I really try to believe in the saying that the universe (or God, depending on your belief system) only gives you as many challenges as you can handle. In Christianity, the story of Job is often used to illustrate this point. I am not a religious person, but this story of God testing the faith of one of his most faithful still resonates.

On a daily basis I find my faith tested, be it my faith in myself or the rest of humanity; faith that life has meaning; or that the world we live in is essentially a decent place. Generally, though – like most people – I’m pretty optimistic, resilient, and do believe that life is not out to get me.

Over the past few years, however, a few events have really rocked this faith and it has taken a lot to get back to my centre. One was my grandmother’s death from an asbestos-caused lung cancer in 2003. She went from a feisty and perfectly healthy 80-year-old woman to a weak shell of her former self in a matter of weeks. Then there was my mother’s diagnosis of an aggressive form of breast cancer in 2006: not only was I scared that I might lose her, but I realized that this was now an ongoing part of my reality – when I turn 30 I need to start getting mammograms because my risk is substantially higher. Grad school rocked my faith in my own abilities as a writer, researcher, and thinker. Even this latest move to Wyoming has caused more than its fair share of instability and frustration.

It’s amazing how much tougher we are than we think, though. With time, and maybe a little therapy, most of us do return to our ‘normal’ selves. I certainly have not come away unscathed from my experiences, but I definitely feel more compassionate, wiser, and more grateful for the life that I have.

My therapy has been my writing. Mostly it happens in journals, letters, emails, and now on this blog. It has also happened in poems, stories, articles, and soon hopefully in books. I channelled my grandmother’s life and death into several pieces, including a children’s book. Some of my struggles with my mother’s illness have made their way into a novel I started in Vancouver and plan to return to soon. Even my non-fiction works are touched by these experiences. This current book on Laurentian Air Services is in many ways a tribute to my wonderful grandfather – a pilot – who passed away a few years ago.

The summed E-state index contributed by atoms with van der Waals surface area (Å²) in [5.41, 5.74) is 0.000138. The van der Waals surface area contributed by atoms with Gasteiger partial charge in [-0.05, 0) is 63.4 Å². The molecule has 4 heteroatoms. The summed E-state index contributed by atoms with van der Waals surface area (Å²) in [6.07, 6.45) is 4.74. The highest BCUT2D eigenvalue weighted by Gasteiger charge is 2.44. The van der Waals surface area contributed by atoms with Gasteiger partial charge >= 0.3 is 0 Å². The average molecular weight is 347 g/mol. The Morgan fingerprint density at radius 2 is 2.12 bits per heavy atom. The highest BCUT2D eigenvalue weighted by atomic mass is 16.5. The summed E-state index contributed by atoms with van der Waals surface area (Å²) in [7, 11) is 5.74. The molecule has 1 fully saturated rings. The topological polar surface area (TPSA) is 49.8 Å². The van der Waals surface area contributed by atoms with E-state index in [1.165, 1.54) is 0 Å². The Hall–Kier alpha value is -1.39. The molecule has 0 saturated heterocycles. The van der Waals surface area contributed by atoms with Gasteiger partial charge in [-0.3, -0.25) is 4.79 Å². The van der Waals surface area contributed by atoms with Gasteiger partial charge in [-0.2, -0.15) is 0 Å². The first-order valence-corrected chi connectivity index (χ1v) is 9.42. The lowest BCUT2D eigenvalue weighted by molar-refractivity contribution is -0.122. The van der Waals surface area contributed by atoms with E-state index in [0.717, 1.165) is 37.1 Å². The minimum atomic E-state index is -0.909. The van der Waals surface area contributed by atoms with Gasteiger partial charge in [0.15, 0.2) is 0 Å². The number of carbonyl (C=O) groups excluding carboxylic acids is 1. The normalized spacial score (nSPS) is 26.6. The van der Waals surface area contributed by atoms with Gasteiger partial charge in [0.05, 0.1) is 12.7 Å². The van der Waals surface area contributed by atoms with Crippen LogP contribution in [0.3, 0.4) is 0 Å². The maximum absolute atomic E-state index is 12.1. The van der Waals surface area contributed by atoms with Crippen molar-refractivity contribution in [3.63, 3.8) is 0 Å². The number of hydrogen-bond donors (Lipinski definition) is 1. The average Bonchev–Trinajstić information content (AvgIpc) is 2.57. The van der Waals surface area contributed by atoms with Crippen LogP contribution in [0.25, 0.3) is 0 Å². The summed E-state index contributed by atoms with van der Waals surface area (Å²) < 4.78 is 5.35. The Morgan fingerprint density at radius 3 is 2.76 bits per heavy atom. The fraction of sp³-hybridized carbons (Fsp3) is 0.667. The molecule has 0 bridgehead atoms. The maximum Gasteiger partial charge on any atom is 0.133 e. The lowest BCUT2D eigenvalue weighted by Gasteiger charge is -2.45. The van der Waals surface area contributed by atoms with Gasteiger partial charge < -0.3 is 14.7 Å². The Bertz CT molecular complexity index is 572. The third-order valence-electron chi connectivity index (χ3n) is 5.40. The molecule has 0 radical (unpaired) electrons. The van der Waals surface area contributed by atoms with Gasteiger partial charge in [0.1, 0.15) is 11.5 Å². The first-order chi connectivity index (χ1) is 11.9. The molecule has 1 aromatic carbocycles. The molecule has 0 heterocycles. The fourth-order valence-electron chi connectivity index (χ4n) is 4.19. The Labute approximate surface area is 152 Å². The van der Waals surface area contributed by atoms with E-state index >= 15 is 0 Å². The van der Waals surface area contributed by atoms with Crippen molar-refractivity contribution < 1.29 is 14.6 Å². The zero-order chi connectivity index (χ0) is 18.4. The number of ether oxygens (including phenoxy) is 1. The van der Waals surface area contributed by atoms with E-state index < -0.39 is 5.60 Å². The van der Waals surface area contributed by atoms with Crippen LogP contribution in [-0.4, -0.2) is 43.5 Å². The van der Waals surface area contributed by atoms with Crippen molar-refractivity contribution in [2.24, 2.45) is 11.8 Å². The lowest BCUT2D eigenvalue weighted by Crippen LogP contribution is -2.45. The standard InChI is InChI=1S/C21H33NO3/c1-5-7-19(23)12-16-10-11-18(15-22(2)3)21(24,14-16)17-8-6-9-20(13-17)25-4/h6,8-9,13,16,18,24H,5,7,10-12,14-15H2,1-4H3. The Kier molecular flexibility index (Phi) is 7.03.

The universe has sent another major challenge my way: my young, vibrant mother-in-law, Dawn, has just been diagnosed with bile duct cancer, something that usually affects men in their 70s. It just seems so unfair and so strange, and has been a terrible blow to Doug and I. In true universe fashion, the timing has also just been rotten. I am thousands of miles away in Wyoming and Doug is now in Scotland for training for three months. We were able to go back for a week-long visit to Ottawa for an early Christmas, because we likely won’t be back for December 25th.

It was one of those wonderful, bittersweet visits. I think we often take for granted the moments with our loved ones – we think they will be around forever and rush through things. I know I am particularly guilty of having wandering-mind syndrome, and am often already thinking about the next activity before the one at hand is done.

Last week I tried so hard to bring my attention back to the present: to feel every hug, to taste every bit of food, and to enjoy every moment. Now that I’m back in Wyoming, it’s hard for my mind not to wander to Ottawa or Scotland. But, with the realization that our days on this planet are numbered – and we don’t often know that number – I am going to try my very best to focus on the book. Not only is it important to me that I keep my promises to myself, my publisher, and all the people who have been involved in the project so far, but more than anything I get the chance to honour the lives of so many men and women in this book. We only truly die when we are forgotten.

© 2011 Danielle Metcalfe-Chenail. All Rights Reserved.